For Release: December 4, 2008
Washington, DC – The Commodity Futures Trading Commission (CFTC or Commission) approved amendments to the Chicago Board of Trade’s (CBOT) Wheat futures contract. In its analysis, the Commission staff found that the amendments have the potential to increase economically-available deliverable supplies, delivery capacity and the number of shipping certificate issuers for the futures contract, and should reduce the contract’s overall susceptibility to manipulation.
The amendments were submitted by the CBOT in correspondence dated September 5, 2008, October 28, 2008, and November 26, 2008 for approval pursuant to section 5c(c) of the Commodity Exchange Act and Commission regulations 40.4 and 40.5.
“The Commission and the industry have been concerned about this contract’s performance and the lack of convergence between the contract’s cash and futures prices,” said CFTC Acting Chairman Walt Lukken. “While these amendments are a good first step, additional changes may be needed to ensure that this contract serves its price discovery and risk management functions. As a result, the Commission has tasked Commissioner Mike Dunn to form a blue ribbon panel as part of his Agricultural Advisory Committee to study the convergence issue and report back to the Commission in the spring with additional contract amendments should they be necessary.”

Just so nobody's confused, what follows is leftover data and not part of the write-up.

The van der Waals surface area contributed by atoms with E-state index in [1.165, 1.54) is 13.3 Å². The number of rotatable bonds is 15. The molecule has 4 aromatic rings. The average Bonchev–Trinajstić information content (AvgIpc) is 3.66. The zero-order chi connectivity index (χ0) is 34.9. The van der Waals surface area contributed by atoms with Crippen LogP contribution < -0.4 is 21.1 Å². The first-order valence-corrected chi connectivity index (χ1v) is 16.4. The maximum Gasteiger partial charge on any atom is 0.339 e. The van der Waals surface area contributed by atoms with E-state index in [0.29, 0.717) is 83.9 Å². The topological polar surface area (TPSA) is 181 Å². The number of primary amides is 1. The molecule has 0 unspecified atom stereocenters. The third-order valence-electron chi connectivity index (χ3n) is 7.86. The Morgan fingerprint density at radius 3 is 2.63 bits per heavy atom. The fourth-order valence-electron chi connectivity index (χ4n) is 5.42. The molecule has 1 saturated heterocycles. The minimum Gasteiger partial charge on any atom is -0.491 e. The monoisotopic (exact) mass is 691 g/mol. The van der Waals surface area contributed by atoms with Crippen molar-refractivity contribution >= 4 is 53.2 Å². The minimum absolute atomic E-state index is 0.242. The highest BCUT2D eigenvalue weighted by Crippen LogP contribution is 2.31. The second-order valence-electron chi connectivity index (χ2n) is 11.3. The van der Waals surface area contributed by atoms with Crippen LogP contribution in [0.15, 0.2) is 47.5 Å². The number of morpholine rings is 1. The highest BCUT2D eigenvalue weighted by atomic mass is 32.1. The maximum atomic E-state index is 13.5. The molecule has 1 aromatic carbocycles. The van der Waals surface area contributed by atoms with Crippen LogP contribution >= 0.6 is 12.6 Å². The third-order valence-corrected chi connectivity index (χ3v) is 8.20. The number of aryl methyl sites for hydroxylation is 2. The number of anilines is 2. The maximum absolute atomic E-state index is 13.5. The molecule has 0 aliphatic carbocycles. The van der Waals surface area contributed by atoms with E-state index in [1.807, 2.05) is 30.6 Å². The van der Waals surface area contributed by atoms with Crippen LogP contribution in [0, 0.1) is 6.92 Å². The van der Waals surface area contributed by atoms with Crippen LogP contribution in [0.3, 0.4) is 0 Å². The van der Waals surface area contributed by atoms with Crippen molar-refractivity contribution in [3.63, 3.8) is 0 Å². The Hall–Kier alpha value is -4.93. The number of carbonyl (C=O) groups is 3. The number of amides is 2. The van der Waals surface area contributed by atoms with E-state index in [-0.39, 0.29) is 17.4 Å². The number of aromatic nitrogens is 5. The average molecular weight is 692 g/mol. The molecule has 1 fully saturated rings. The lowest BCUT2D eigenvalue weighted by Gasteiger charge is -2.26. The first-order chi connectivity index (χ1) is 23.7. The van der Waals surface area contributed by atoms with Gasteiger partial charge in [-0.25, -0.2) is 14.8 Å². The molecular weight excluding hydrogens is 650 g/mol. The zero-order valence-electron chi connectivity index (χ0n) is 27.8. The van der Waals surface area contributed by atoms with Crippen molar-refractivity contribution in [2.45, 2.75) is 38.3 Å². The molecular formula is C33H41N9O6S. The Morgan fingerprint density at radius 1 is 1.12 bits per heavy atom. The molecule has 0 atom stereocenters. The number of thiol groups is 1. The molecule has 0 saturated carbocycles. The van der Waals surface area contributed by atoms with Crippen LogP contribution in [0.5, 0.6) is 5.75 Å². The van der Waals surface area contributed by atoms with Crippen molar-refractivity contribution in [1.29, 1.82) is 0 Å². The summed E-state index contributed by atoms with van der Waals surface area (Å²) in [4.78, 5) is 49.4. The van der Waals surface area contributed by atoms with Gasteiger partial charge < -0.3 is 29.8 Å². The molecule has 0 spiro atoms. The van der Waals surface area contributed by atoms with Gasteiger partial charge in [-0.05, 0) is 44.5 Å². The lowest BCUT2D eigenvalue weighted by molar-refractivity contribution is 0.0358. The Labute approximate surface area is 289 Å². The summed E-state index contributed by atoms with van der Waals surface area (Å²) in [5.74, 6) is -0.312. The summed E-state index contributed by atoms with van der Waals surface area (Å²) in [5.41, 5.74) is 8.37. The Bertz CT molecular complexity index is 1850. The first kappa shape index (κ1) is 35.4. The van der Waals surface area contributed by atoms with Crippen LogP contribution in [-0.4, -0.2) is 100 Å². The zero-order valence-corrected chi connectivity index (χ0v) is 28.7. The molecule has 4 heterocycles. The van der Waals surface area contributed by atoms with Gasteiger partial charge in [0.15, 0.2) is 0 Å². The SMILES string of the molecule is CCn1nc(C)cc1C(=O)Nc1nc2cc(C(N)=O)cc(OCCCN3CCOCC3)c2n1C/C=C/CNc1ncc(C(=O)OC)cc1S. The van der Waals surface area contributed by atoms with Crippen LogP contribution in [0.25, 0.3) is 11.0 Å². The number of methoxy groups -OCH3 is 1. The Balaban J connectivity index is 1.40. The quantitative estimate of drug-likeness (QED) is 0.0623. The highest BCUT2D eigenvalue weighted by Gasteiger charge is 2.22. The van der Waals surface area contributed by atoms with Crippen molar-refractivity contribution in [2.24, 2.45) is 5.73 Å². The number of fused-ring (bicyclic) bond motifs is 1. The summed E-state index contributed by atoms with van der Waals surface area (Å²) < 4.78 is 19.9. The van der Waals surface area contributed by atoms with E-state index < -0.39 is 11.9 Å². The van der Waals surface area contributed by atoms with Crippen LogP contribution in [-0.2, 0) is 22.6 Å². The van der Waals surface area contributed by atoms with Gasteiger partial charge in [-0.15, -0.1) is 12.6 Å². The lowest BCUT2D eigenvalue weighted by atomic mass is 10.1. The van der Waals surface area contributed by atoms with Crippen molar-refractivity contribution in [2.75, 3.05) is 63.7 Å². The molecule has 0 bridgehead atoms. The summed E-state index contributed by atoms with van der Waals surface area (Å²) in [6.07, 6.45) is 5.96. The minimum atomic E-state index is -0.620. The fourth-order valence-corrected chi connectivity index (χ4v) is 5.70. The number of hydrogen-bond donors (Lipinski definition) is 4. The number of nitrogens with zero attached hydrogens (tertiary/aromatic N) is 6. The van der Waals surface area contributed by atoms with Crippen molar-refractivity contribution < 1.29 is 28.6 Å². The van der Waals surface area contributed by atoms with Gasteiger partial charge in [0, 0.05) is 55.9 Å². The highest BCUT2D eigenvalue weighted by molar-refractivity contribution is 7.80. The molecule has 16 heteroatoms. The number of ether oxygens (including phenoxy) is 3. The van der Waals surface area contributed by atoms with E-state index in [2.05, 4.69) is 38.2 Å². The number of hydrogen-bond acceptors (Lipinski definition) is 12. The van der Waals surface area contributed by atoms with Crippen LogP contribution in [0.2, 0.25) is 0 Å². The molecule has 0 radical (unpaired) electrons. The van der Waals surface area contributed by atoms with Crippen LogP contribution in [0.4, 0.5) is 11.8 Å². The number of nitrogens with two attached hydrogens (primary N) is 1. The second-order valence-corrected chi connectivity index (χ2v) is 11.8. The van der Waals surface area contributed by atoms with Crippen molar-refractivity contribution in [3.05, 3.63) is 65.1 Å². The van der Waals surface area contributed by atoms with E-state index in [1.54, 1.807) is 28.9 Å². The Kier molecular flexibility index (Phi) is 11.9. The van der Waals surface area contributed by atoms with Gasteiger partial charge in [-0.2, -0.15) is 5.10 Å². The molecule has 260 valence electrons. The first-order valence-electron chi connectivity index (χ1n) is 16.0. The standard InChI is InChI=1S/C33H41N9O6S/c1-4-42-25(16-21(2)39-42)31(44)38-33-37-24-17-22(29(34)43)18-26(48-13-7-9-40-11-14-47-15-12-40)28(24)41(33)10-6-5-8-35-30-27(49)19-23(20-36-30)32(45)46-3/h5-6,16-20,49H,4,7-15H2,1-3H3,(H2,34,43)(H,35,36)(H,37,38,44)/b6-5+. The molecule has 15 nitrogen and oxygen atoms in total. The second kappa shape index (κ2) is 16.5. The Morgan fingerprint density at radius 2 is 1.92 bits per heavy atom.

Today’s approved amendments do the following:
The amendments relating to the additional delivery territories and seasonal premium rates will be effective for existing and newly listed contract months beginning with the July 2009 contract month. The amendment relating to the lower par vomitoxin level will be effective for newly listed contract months beginning with the September 2011 contract month.
In approving the amendments, the Commission noted that it will be closely monitoring the trading of this contract to determine if the amendments successfully address the problem of contract performance, particularly the periodic failure of futures prices to converge with cash prices.
R. David Gary
Last Updated: December 4, 2008